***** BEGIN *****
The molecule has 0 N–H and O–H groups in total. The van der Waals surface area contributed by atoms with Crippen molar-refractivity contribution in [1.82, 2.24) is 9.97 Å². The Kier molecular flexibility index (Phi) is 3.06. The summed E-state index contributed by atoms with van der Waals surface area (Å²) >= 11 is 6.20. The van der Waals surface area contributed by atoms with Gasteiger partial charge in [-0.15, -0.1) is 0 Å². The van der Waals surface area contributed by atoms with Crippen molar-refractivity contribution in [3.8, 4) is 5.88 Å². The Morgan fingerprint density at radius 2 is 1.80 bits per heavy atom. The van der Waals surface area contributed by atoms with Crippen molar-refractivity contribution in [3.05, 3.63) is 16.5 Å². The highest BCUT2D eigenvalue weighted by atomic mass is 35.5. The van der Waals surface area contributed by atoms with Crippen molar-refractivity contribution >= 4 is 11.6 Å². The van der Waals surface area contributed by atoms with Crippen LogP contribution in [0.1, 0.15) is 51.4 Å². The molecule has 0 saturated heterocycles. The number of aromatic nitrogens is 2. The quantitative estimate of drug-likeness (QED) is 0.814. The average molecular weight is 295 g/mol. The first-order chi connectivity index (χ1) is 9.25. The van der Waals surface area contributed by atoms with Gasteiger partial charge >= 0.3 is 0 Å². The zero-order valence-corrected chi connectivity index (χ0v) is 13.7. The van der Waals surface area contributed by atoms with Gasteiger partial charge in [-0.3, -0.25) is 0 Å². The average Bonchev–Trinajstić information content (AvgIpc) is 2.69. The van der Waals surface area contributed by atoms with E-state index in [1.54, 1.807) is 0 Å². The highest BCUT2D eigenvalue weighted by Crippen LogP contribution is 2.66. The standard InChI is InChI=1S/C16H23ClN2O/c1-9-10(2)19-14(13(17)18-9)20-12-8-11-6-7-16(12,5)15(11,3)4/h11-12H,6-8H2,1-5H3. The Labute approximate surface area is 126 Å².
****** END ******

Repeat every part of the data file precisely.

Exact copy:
The molecule has 0 N–H and O–H groups in total. The van der Waals surface area contributed by atoms with Crippen molar-refractivity contribution in [1.82, 2.24) is 9.97 Å². The Kier molecular flexibility index (Phi) is 3.06. The summed E-state index contributed by atoms with van der Waals surface area (Å²) >= 11 is 6.20. The van der Waals surface area contributed by atoms with Gasteiger partial charge in [-0.15, -0.1) is 0 Å². The van der Waals surface area contributed by atoms with Crippen molar-refractivity contribution in [3.8, 4) is 5.88 Å². The Morgan fingerprint density at radius 2 is 1.80 bits per heavy atom. The van der Waals surface area contributed by atoms with Crippen molar-refractivity contribution in [3.05, 3.63) is 16.5 Å². The highest BCUT2D eigenvalue weighted by atomic mass is 35.5. The van der Waals surface area contributed by atoms with Crippen molar-refractivity contribution >= 4 is 11.6 Å². The van der Waals surface area contributed by atoms with Crippen LogP contribution in [0.1, 0.15) is 51.4 Å². The molecule has 0 saturated heterocycles. The number of aromatic nitrogens is 2. The quantitative estimate of drug-likeness (QED) is 0.814. The average molecular weight is 295 g/mol. The first-order chi connectivity index (χ1) is 9.25. The van der Waals surface area contributed by atoms with Gasteiger partial charge >= 0.3 is 0 Å². The zero-order valence-corrected chi connectivity index (χ0v) is 13.7. The van der Waals surface area contributed by atoms with Gasteiger partial charge in [-0.3, -0.25) is 0 Å². The average Bonchev–Trinajstić information content (AvgIpc) is 2.69. The van der Waals surface area contributed by atoms with E-state index in [1.54, 1.807) is 0 Å². The highest BCUT2D eigenvalue weighted by Crippen LogP contribution is 2.66. The standard InChI is InChI=1S/C16H23ClN2O/c1-9-10(2)19-14(13(17)18-9)20-12-8-11-6-7-16(12,5)15(11,3)4/h11-12H,6-8H2,1-5H3. The Labute approximate surface area is 126 Å².